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Section: Research Program

Multivariate decompositions

Multivariate decompositions are an important tool to model complex data such as brain activation images: for instance, one might be interested in extracting an atlas of brain regions from a given dataset, such as regions depicting similar activities during a protocol, across multiple protocols, or even in the absence of protocol (during resting-state). These data can often be factorized into spatial-temporal components, and thus can be estimated through regularized Principal Components Analysis (PCA) algorithms, which share some common steps with regularized regression.

Let 𝐗 be a neuroimaging dataset written as an (nsubj,nvoxels) matrix, after proper centering; the model reads

where 𝐃 represents a set of ncomp spatial maps, hence a matrix of shape (ncomp,nvoxels), and 𝐀 the associated subject-wise loadings. While traditional PCA and independent components analysis are limited to reconstruct components 𝐃 within the space spanned by the column of 𝐗, it seems desirable to add some constraints on the rows of 𝐃, that represent spatial maps, such as sparsity, and/or smoothness, as it makes the interpretation of these maps clearer in the context of neuroimaging.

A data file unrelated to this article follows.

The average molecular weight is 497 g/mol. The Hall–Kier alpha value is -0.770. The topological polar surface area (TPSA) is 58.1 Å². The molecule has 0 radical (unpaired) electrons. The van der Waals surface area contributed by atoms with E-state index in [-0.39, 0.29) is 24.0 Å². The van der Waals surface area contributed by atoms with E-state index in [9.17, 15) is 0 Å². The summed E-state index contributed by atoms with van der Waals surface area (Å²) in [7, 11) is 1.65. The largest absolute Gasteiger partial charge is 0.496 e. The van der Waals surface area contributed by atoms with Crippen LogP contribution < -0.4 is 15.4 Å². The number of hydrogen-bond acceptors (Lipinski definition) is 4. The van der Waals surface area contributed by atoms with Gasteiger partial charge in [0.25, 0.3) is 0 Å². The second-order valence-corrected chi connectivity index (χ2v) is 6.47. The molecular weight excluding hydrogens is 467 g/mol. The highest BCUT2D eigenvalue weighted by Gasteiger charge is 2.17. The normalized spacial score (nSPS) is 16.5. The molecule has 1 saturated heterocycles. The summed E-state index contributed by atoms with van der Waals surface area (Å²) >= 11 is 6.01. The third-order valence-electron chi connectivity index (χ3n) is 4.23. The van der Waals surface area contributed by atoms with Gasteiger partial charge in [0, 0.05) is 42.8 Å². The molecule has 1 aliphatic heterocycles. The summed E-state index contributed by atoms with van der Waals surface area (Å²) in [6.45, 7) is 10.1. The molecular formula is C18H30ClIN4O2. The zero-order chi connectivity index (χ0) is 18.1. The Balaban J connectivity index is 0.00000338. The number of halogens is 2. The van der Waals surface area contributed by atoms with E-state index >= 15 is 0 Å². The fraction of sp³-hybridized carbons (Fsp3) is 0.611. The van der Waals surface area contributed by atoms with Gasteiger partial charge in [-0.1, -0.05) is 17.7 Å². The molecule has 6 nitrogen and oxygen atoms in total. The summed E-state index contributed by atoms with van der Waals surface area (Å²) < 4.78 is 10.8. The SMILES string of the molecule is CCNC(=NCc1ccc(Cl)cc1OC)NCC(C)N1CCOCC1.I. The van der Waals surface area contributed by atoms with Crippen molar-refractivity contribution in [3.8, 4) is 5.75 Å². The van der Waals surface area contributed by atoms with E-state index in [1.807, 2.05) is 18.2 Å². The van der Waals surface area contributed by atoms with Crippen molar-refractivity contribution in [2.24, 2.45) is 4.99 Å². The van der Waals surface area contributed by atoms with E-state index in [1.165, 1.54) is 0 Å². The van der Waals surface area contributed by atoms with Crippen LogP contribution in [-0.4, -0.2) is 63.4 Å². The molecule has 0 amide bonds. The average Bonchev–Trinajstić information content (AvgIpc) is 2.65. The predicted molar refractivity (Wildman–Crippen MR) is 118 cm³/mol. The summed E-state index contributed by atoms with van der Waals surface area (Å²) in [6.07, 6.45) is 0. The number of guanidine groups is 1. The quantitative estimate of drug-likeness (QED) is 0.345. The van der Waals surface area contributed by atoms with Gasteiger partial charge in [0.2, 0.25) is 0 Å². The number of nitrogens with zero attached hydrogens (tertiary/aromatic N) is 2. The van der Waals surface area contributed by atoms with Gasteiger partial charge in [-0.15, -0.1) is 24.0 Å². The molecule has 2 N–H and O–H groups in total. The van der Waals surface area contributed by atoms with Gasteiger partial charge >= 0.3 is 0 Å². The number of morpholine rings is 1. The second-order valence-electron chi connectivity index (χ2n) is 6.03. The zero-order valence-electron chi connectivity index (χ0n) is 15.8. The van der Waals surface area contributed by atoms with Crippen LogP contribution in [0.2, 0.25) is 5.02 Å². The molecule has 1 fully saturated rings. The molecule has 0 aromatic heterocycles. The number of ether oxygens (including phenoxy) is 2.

This yields the following estimation problem:

where (𝐀i),i{} represents the columns of 𝐀. Ψ can be chosen such as in Eq. (2 ) in order to enforce smoothness and/or sparsity constraints.

The problem is not jointly convex in all the variables but each penalization given in Eq (2 ) yields a convex problem on 𝐃 for 𝐀 fixed, and conversely. This readily suggests an alternate optimization scheme, where 𝐃 and 𝐀 are estimated in turn, until convergence to a local optimum of the criterion. As in PCA, the extracted components can be ranked according to the amount of fitted variance. Importantly, also, estimated PCA models can be interpreted as a probabilistic model of the data, assuming a high-dimensional Gaussian distribution (probabilistic PCA).